Ronald Reagan, all praise be unto him, once said (paraphrase from memory): "I am proud to invite Mr. Colin Powell to the opening of my Presidential library, but I do so on one condition- that he one day returns the favor"

That was a very powerful statement in the late 80's, and I still remember it vividly (this was my core Reagan-ganda implanting phase, after all). If someone can find that clip, it would be useful for the next time Calligraph wanders by.

Can you just imagine what the world might look like right now if Bush picked Powell for VP, and then choked on that pretzel?

Granted, I don't buy the "whoops- W tricked me line!" from Hillary, and I won't buy it from Powell either. However, unlike Hillary, Powell is very useful for converting moderate and right-leaning independents.

The poll spread looks wide enough to beat the Bradley effect. Now, we just need to intimidate the GOP into not playing Diebold games. An endorsement by Powell does a lot to discourage vote fraud.

And, I'd like to believe this endorsement would have come even if Obama were 100% white. Too bad we'll never know for sure.

And as far as the "free market = a scam" argument goes, forgive the obligatory:

Reaganomics/debt-based money != free market

Clinton's NAFTA, and Reaganomics, were BOTH terrible moves that screwed the working classes and hurt America's growth long-term.

I am willing to give Obama 4 years to prove me wrong. If the middle class relief is enough to offset the inflation caused by the recent bailout politics, I promise to re-read my FDR/New Deal history and reconsider this point of view.

But if you ask me, President Change should fire Paulson and Bernanke on day one, and ask Congress to investigate the Fed the next day. That would be some change I can believe in!

Clinton's two biggest crimes against the American citizenry were his signing of 1999's Gramm-Leach-Bliley Act and 2000's Commodity Futures Modernization Act.

These two disasterous pieces of deregulatory legislation have helped destroy our economy as much as anything, and both happened under Clinton's watch.

It should be noted that Clinton's Treasury Secretary and chief free market advisor (and head Wall Street cheerleader), Robert Rubin, is now working for Barack Obama.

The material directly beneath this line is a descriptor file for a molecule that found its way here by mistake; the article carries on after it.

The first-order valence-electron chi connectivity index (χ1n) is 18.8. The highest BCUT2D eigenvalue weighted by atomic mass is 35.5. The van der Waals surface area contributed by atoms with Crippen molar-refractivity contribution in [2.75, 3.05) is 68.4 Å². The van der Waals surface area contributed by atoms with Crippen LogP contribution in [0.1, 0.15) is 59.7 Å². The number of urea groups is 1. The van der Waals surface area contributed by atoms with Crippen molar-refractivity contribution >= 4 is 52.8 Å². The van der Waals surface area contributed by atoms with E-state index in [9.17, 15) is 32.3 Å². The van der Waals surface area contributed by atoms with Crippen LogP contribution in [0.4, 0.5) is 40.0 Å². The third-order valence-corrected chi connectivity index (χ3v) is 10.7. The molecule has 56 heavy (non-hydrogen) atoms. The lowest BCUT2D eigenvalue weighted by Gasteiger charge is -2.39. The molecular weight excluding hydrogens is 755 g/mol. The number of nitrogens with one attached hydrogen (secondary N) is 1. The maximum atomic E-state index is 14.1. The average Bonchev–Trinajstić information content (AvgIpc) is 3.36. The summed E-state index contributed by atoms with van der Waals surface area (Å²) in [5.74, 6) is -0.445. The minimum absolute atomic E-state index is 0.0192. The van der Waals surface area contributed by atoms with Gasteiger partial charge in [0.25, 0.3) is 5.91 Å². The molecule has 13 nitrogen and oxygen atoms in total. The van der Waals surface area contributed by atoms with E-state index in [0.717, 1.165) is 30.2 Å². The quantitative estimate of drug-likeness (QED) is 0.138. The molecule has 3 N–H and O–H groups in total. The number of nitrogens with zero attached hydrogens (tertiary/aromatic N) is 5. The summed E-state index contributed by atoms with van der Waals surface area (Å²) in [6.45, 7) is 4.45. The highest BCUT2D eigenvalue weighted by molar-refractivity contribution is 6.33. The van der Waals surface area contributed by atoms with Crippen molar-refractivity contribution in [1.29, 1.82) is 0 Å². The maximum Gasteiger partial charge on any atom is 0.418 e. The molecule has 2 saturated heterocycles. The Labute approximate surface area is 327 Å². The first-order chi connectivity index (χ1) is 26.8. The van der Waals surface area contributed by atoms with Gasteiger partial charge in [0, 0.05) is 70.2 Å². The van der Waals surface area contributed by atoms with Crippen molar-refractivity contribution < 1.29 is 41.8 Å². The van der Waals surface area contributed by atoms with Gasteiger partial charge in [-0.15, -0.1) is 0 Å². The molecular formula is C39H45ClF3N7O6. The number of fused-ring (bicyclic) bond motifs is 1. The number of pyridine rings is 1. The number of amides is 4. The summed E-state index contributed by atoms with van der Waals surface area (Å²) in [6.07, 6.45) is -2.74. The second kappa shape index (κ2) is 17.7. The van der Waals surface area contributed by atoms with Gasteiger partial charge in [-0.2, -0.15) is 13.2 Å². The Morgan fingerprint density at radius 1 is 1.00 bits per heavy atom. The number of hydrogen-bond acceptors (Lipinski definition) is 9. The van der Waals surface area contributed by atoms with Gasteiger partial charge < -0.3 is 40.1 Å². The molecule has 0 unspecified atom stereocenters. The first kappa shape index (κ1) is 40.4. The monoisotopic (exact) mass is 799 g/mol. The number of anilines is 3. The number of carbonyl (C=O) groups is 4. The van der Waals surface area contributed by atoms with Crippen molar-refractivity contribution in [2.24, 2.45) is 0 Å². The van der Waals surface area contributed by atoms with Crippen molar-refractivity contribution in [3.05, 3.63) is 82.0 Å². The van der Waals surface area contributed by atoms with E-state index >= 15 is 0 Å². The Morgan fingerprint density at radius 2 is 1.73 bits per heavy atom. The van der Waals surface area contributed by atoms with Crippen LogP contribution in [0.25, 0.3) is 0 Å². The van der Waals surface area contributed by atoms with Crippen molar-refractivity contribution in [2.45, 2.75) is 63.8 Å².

This fact pisses me off more about Obama than his support of the FISA legislation.

I agree, and I hated Clinton for his intellectual property crimes, his pro-Eisner/Jack Valenti record/contract on America. The stain rubbed off on Hillary for me too, whom I really did not trust.

C. Powell was right to defend Arabs, who are indeed the most Semitic Semites, not the mere semisemites whose semitonal cantorials we are so accustomed to hearing (but Ink don't Blink) from their post WWII esconcement amongst the establishment. Such as it is. Not that there's anything wrong with that, though Henry Kissinger endorses McPalin.

Colin Powell played the good soldier til the end of Bush's first term. He told the administration that the preemption with Iraq wasn't a good idea. When his advice was rejected, he went along with his commander-in-chief and did his duty: gave a shaky dissertation to the U.N. to convince them to let us go to war with Iraq, and he did try to influence how it was fought. The former irritates me to no end, and the latter at least lets me have some modicum of respect for the general.

His endorsement will do a lot for Republicans who don't want to vote for McCain but are considering Obama, albeit tepidly.

But Powell wasn't an Army general under Bush and therefore his obligation as a Cabinet-level bureaucrat was to the American people, not George W. Bush. Therefore, he should have resigned if he was so admantly opposed to invading Iraq. Even if Powell had been a general, he should have handed in his stars rather than execute illegal orders.

No civilian or military leader is obligated to follow illegal orders, no matter who makes them.

Powell knew better and yet he did nothing.

I know what Powell's status was under Bush. However, he had been career military, and he was behaving like the good soldier. Read my 1st post; I already said that his behavior irritated me.

As far as your financial cost - yes that sucks, but I have to put in 2 cents to agree with andrej that the lives lost (on both sides) are also a heavy toll. I don't feel that the ends justify the means for the benefits (however great) that you cited for the Iraqis.